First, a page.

Dartmoor is the greatest expanse of wilderness in Southern England and one of 15 National Parks in the UK.
You’ll find 368 square miles of bogs, granite outcrops, and heather-grown moorland. There are isolated farmsteads, clapper bridges, and ponies that descend from the pit-ponies which were used when the moor was a centre for tin-mining.
But most fascinating is that this landscape is littered with legends and ghouls.
Dartmoor is said to be haunted by pixies, a headless horseman, a few monks who got lost in the Middle Ages, and several large black dogs. Sounds scary, right?
Well, there’s more.
The Devil visited a village in the middle of the moor during a storm in the seventeenth century.
In the twentieth century, people said a pair of ghostly disembodied hands grabbed the steering-wheels of cars and forced vehicles off the road. One suspects a few of those accidents occurred at night, probably not long after the pubs had closed.
The tors (rocky outcrops) are also surrounded by myths. Hound Tor,
is said to be a pack of hunting-hounds turned to stone because they knocked
over a witches’ cauldron on a hunt.
So keep your eyes peeled when you travel through here.
Tales of ghostly dogs aren’t unique to Dartmoor. Such stories exist across England.
Yet in Dartmoor, there’s the ‘yeth’ or ‘yell hound’ – a spectral dog that’s the spirit of an unbaptised child. It roams the moor at night, making wailing noises. This is said to have been one of the inspirations for Sir Arthur Conan Doyle’s The Hound of the Baskervilles which is set mainly on Dartmoor.
Conan Doyle stayed at a hotel in Princetown while he was working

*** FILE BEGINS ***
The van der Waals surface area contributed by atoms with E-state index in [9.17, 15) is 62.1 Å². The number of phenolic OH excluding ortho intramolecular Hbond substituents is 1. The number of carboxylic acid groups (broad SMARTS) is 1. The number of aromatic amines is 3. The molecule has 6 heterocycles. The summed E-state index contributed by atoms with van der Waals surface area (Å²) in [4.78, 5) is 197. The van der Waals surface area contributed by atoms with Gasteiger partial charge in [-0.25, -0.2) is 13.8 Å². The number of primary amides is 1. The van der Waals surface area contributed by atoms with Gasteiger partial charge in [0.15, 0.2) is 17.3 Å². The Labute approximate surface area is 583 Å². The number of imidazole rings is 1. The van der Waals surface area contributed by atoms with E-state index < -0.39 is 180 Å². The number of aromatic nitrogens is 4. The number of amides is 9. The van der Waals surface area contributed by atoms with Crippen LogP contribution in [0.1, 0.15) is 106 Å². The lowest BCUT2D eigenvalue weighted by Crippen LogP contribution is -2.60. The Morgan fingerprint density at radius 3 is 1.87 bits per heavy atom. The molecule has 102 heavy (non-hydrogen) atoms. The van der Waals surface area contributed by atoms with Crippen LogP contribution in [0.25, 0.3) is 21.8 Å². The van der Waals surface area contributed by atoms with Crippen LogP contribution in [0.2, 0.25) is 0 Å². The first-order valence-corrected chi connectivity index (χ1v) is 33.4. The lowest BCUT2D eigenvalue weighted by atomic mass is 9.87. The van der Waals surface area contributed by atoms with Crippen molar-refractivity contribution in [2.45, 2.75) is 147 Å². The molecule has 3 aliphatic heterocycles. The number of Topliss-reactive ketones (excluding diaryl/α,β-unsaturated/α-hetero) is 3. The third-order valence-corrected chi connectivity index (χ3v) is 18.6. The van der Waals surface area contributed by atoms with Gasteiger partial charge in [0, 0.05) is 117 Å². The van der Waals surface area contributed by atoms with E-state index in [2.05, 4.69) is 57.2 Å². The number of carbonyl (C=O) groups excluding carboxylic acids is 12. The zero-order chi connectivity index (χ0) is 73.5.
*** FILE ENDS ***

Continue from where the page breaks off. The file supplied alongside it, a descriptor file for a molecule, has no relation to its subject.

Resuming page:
The Hound of the Baskervilles, which was published in 1902. This
marked Sherlock Holmes’s first re-appearance after being killed off at the
Reichenbach Falls in ‘The Adventure of the Final Problem’. The success of
Hound of the Baskervilles
prompted Conan Doyle to revive Holmes on a
As well as the yeth hound, Conan Doyle drew inspiration from the
story of Richard Cabell, a seventeenth-century squire who lived in
Buckfastleigh on the south-eastern edge of Dartmoor. He loved hunting with dogs
and is said to have murdered his wife and sold his soul to the Devil.
So, when he was laid to rest in the churchyard at Buckfastleigh, a
pack of phantom hounds is supposed to have raced across the moor to howl at the
graveside, and Cabell’s ghost has been seen hunting on the moor with the
ghostly hounds on the anniversary of his death.
People believed this tale. And to finally lay his soul to rest and
contain the ghost, a heavy stone was placed over his grave and a mausoleum was
built over it. In
The Hound of the Baskervilles, Cabell was
immortalised as the dastardly Hugo Baskerville – the ancestor of the
Baskervilles and the source of the family curse.
Over at Widecombe-in-the-Moor, there’s a fine fourteenth-century granite church dedicated to St Pancras; it’s large for the village it serves, which has led to it being known as the ‘cathedral of the moor’.
And on 21st October 1638, lightning struck it during a service.
The north-eastern pinnacle of the tower fell through the roof, killing four and injuring many others.
An eyewitness report of this exists in the form of a poem written by the local schoolmaster and a pamphlet published in London a couple of weeks later. They state the vicar tried to continue with the service, only to find the surviving members of his flock “durst not proceed in their publick devotions, but went forth of the Church”.
According to local legend, the storm was the work of the Devil, who had come to take one of the parishioners. The man in question had been described as an adulterer or a gambler. Although other sources say he was merely guilty of having “fallen asleep during the afternoon service”.
The devil appeared to not look favourable on the locals of Dartmoor.
As well as being a Driver-Guide on Rabbie’s tours operating out of London, Nick is also a writer and a former history teacher. He is a regular blogger at http://nick-young.blogspot.co.uk.